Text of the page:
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Mayor calls for a ‘time out’ after residents push for vote on city name change

Powell River council heard loud and clear Wednesday from citizens upset about the ongoing debate over changing the town’s name.

Two speakers whose families have lived in the area for generations said at the Committee of the Whole meeting they want to see the question put to a popular vote. Diane Sparks said most of council are recent arrivals to the community and don’t appreciate the full history.

“Changing the name of Powell River will not achieve reconciliation,” she said. “It will bring more resentment, divisiveness and conflict between the two communities, but most of all, you don’t care, it’s not your hometown.”

Ted Vizzutti says there’s a political battle going on behind the scenes, and that the history of the town’s namesake Israel Powell is being rewritten through misrepresentation.

“They manipulate the narrative of Powell River, its history, and then they start trying to control in ways by involving kids,” he said. “The school system tells them that Powell was a bad person, that the real name of Powell River is something else. They actually start to brainwash the next generation.”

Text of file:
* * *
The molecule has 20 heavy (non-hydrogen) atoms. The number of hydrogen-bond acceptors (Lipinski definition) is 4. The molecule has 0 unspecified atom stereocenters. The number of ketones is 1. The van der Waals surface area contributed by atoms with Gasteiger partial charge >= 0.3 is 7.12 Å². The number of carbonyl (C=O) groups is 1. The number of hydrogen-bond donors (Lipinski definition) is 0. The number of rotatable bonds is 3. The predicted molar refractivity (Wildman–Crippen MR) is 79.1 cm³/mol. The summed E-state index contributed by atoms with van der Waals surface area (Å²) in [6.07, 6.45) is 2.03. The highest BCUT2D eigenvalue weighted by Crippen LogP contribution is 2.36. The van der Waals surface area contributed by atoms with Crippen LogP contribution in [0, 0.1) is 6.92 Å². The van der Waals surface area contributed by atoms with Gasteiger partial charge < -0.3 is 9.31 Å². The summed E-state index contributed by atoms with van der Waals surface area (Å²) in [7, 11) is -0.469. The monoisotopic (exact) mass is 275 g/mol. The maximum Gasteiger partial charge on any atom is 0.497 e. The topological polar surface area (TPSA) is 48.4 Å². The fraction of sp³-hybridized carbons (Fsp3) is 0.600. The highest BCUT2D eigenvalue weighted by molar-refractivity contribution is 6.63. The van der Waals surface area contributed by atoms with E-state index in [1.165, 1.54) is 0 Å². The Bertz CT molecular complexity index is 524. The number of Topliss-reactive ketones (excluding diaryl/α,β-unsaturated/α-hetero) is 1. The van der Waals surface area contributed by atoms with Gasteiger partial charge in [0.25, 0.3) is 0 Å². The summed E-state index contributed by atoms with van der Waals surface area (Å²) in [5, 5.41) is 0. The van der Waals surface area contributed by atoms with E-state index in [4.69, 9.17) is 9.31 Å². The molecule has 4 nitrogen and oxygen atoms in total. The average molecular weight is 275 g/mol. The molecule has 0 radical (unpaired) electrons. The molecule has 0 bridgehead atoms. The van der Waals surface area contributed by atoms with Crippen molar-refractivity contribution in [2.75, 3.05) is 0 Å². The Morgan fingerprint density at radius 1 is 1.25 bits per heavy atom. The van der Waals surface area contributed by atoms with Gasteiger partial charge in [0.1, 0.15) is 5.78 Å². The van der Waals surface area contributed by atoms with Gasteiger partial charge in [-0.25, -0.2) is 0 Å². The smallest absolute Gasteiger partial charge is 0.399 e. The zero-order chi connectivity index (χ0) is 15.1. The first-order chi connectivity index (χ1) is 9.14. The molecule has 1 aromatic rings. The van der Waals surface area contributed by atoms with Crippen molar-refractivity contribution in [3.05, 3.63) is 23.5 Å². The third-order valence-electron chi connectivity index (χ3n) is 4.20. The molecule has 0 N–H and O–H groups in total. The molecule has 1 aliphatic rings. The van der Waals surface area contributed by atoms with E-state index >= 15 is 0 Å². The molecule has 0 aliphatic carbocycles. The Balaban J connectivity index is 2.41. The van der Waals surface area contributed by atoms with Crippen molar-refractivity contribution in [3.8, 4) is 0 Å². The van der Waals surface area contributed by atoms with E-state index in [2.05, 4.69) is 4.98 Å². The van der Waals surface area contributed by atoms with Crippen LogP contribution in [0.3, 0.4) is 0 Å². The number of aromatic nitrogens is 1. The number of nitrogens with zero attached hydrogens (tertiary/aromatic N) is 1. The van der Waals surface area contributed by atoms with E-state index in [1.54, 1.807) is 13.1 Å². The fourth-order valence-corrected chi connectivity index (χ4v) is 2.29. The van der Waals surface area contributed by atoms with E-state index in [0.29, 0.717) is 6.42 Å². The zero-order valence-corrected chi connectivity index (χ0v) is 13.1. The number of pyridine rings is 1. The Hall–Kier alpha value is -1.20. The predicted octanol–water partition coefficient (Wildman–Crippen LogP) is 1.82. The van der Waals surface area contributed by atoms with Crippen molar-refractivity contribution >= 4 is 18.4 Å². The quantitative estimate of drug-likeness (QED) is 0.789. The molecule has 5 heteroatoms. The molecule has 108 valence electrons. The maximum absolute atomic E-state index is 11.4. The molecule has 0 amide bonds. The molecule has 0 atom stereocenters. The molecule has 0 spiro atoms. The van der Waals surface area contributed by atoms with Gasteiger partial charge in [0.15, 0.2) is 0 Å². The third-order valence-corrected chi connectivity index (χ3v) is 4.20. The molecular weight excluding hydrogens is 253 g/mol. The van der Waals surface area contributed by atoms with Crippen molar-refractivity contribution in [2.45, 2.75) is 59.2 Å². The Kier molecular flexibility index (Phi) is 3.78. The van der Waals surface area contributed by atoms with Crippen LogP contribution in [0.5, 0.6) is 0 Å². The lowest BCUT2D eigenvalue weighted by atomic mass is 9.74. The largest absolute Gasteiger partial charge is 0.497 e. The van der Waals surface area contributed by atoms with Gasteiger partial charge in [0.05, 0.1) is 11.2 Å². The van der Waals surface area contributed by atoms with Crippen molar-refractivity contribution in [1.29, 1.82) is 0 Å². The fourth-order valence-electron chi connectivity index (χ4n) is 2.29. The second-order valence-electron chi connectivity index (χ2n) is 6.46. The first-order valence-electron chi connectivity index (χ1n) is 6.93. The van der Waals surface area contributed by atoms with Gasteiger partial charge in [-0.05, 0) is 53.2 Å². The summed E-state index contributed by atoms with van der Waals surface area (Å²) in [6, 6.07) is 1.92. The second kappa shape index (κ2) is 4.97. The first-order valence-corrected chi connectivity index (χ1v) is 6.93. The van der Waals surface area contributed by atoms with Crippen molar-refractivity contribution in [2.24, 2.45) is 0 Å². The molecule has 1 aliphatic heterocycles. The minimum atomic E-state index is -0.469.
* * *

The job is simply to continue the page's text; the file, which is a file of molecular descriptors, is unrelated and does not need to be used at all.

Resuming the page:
Vizzutti and Sparks both asked for a clear public vote on the issue, with no misleading questions or additional options, just asking residents if they want to change the name, or not.

After Vizzutti spoke Mayor Ron Woznow said the town could benefit from a “time out” on the topic.

“In listening to your presentation, it just reaffirmed for me that, two things: one is, it’s important to have a time out, and secondly, that there’s probably no real truth,” he said.

Woznow told a story about meeting the Dalai Lama, Desmond Tutu, and Nobel Peace Prize winner Shirin Abadi more than 20 years ago.

“They were talking about opinions versus truth, and the consensus was, when somebody says they have the truth, it usually is the start of divisiveness,” he said.

Woznow said a “time out” would be a good idea, and people can come back later to discuss what he called a “difference of opinions.”

At the Wednesday meeting council also received a dozen recent letters against the name change, and also asking for a public vote.

Letter-writers referenced a community survey which found 93% of more than 2,000 respondents do not support it.

The whole meeting can be viewed online.

Letters submitted by the public can be seen here. 

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